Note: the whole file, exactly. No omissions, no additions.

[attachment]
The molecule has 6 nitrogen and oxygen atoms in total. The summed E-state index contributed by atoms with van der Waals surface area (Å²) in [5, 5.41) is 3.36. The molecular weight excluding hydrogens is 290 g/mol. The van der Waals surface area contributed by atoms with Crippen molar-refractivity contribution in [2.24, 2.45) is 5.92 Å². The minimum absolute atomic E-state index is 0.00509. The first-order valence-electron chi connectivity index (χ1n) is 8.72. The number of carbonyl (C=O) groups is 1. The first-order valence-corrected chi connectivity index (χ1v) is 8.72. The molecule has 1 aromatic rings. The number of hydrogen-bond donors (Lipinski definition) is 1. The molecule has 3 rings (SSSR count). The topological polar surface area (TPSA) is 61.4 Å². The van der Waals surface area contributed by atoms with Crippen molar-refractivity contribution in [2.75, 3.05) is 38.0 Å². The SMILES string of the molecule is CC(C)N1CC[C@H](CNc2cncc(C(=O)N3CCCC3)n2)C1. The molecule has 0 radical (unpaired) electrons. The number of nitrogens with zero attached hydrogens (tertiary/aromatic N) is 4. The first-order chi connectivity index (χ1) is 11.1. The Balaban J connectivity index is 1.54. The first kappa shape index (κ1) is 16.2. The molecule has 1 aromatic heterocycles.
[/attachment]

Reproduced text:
The molecule has 6 nitrogen and oxygen atoms in total. The summed E-state index contributed by atoms with van der Waals surface area (Å²) in [5, 5.41) is 3.36. The molecular weight excluding hydrogens is 290 g/mol. The van der Waals surface area contributed by atoms with Crippen molar-refractivity contribution in [2.24, 2.45) is 5.92 Å². The minimum absolute atomic E-state index is 0.00509. The first-order valence-electron chi connectivity index (χ1n) is 8.72. The number of carbonyl (C=O) groups is 1. The first-order valence-corrected chi connectivity index (χ1v) is 8.72. The molecule has 1 aromatic rings. The number of hydrogen-bond donors (Lipinski definition) is 1. The molecule has 3 rings (SSSR count). The topological polar surface area (TPSA) is 61.4 Å². The van der Waals surface area contributed by atoms with Crippen molar-refractivity contribution in [2.75, 3.05) is 38.0 Å². The SMILES string of the molecule is CC(C)N1CC[C@H](CNc2cncc(C(=O)N3CCCC3)n2)C1. The molecule has 0 radical (unpaired) electrons. The number of nitrogens with zero attached hydrogens (tertiary/aromatic N) is 4. The first-order chi connectivity index (χ1) is 11.1. The Balaban J connectivity index is 1.54. The first kappa shape index (κ1) is 16.2. The molecule has 1 aromatic heterocycles.